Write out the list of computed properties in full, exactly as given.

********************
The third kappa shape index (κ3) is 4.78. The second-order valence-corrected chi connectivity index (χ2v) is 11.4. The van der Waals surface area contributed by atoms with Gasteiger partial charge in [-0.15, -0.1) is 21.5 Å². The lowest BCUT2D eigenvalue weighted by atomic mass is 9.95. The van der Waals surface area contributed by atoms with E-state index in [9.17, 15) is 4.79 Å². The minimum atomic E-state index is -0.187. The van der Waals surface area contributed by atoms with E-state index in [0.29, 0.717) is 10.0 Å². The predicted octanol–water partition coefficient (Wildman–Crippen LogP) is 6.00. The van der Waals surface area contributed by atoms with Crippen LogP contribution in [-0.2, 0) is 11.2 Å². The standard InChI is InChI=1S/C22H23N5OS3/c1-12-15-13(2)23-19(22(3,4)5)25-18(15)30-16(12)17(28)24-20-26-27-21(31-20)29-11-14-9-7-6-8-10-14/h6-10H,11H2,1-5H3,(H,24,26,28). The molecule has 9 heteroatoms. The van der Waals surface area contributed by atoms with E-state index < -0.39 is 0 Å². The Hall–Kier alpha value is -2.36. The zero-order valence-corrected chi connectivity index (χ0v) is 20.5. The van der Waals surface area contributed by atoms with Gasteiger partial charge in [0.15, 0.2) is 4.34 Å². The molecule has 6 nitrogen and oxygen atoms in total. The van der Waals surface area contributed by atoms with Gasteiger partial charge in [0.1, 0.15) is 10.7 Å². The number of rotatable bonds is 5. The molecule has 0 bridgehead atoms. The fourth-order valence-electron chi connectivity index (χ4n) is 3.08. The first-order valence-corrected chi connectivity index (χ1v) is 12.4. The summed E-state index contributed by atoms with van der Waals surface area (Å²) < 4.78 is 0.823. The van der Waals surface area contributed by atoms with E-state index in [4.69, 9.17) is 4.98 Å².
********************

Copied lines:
The third kappa shape index (κ3) is 4.78. The second-order valence-corrected chi connectivity index (χ2v) is 11.4. The van der Waals surface area contributed by atoms with Gasteiger partial charge in [-0.15, -0.1) is 21.5 Å². The lowest BCUT2D eigenvalue weighted by atomic mass is 9.95. The van der Waals surface area contributed by atoms with E-state index in [9.17, 15) is 4.79 Å². The minimum atomic E-state index is -0.187. The van der Waals surface area contributed by atoms with E-state index in [0.29, 0.717) is 10.0 Å². The predicted octanol–water partition coefficient (Wildman–Crippen LogP) is 6.00. The van der Waals surface area contributed by atoms with Crippen LogP contribution in [-0.2, 0) is 11.2 Å². The standard InChI is InChI=1S/C22H23N5OS3/c1-12-15-13(2)23-19(22(3,4)5)25-18(15)30-16(12)17(28)24-20-26-27-21(31-20)29-11-14-9-7-6-8-10-14/h6-10H,11H2,1-5H3,(H,24,26,28). The molecule has 9 heteroatoms. The van der Waals surface area contributed by atoms with E-state index < -0.39 is 0 Å². The Hall–Kier alpha value is -2.36. The zero-order valence-corrected chi connectivity index (χ0v) is 20.5. The van der Waals surface area contributed by atoms with Gasteiger partial charge in [0.15, 0.2) is 4.34 Å². The molecule has 6 nitrogen and oxygen atoms in total. The van der Waals surface area contributed by atoms with Gasteiger partial charge in [0.1, 0.15) is 10.7 Å². The number of rotatable bonds is 5. The molecule has 0 bridgehead atoms. The fourth-order valence-electron chi connectivity index (χ4n) is 3.08. The first-order valence-corrected chi connectivity index (χ1v) is 12.4. The summed E-state index contributed by atoms with van der Waals surface area (Å²) < 4.78 is 0.823. The van der Waals surface area contributed by atoms with E-state index in [4.69, 9.17) is 4.98 Å².